Monday, July 7, 2008


Came across some earlier notes today which hold up remarkably well.

The GS report from Credit Suisse talks about a liquidity crisis with lots of liquidity. Where did all of this liquity come from and where is it going to? Certainly, to know that there is lots of cash sitting in hedge funds and private equity funds makes you wonder just how bad this can all really get. The stock market at least, hardly seems overvalued, and the bargain hunting has already begun. I wonder, however, whether there aren't two time-scales to this particular cycle. First, a rapid one defined by hedge funds finding bargains in companies that have written off debt and putting their cash to work. Second, a slow time-scale based on the actual economic fall-out of the bad housing debts. Bad mortgages can be marked to market in an instant but people don't stop paying on them for years. In addition, you can mark to market (especially an illiquid market) with all kinds of assumptions, but who knows what the economic reality of these instruments will be -- i.e. how far housing will fall. This gap in time scales, assuming the worst for the economic consequences of housing dropping (say, 50% in real terms according to Shiller's index) may lead to a quick apparent recovery as people's fear's ease and they go back into the market, and then a much longer and more grinding slide down as the real economic consequences become gradually apparent. Which is to say, look for a big bounce within a few months followed by a long, slow unwinding.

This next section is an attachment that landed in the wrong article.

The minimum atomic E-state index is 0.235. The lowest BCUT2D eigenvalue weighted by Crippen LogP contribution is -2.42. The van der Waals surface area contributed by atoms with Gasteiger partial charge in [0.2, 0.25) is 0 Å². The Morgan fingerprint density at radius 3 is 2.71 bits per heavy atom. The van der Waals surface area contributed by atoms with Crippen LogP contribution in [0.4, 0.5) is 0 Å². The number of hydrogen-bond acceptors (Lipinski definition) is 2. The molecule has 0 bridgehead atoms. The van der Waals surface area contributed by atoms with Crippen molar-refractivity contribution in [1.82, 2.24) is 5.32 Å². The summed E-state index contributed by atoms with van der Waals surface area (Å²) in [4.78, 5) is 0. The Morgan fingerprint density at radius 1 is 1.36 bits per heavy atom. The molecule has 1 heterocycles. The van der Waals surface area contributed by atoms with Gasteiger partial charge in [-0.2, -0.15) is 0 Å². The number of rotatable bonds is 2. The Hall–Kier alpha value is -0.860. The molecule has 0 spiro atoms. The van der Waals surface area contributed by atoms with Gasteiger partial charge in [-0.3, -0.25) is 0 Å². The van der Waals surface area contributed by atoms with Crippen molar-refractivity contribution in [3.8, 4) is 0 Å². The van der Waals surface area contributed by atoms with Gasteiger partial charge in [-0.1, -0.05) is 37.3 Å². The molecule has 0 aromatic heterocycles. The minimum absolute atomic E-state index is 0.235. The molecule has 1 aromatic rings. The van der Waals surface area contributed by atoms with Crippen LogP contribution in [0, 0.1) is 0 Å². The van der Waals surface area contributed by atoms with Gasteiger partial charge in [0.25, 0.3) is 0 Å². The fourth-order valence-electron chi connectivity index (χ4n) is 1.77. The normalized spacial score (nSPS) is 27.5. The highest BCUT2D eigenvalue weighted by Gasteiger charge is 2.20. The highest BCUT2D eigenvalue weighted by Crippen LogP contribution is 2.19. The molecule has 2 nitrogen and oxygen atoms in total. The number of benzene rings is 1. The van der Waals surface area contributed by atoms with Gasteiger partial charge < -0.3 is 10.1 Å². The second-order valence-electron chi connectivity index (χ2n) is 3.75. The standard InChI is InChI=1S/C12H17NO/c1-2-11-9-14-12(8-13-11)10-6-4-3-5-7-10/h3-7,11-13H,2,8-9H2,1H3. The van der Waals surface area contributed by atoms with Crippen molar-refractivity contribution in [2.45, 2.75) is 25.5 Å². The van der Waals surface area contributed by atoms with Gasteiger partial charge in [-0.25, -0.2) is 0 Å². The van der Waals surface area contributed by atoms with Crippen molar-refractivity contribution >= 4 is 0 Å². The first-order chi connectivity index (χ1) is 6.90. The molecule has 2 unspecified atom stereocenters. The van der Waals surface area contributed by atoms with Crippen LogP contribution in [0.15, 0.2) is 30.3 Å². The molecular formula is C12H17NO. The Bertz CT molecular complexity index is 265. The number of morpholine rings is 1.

The next question is where does all this liquidity in the middle of a liquidity crisis come from? I think the relatively simple answer to this is foreign central banks supporting the dollar and thus pumping money into our credit markets. There's no way to bet on how long they will go on doing this, because it's a political rather than an explicitly economic calculation. This sort of "reverse bailout" phenomenon does seem perverse and unsustainable though.

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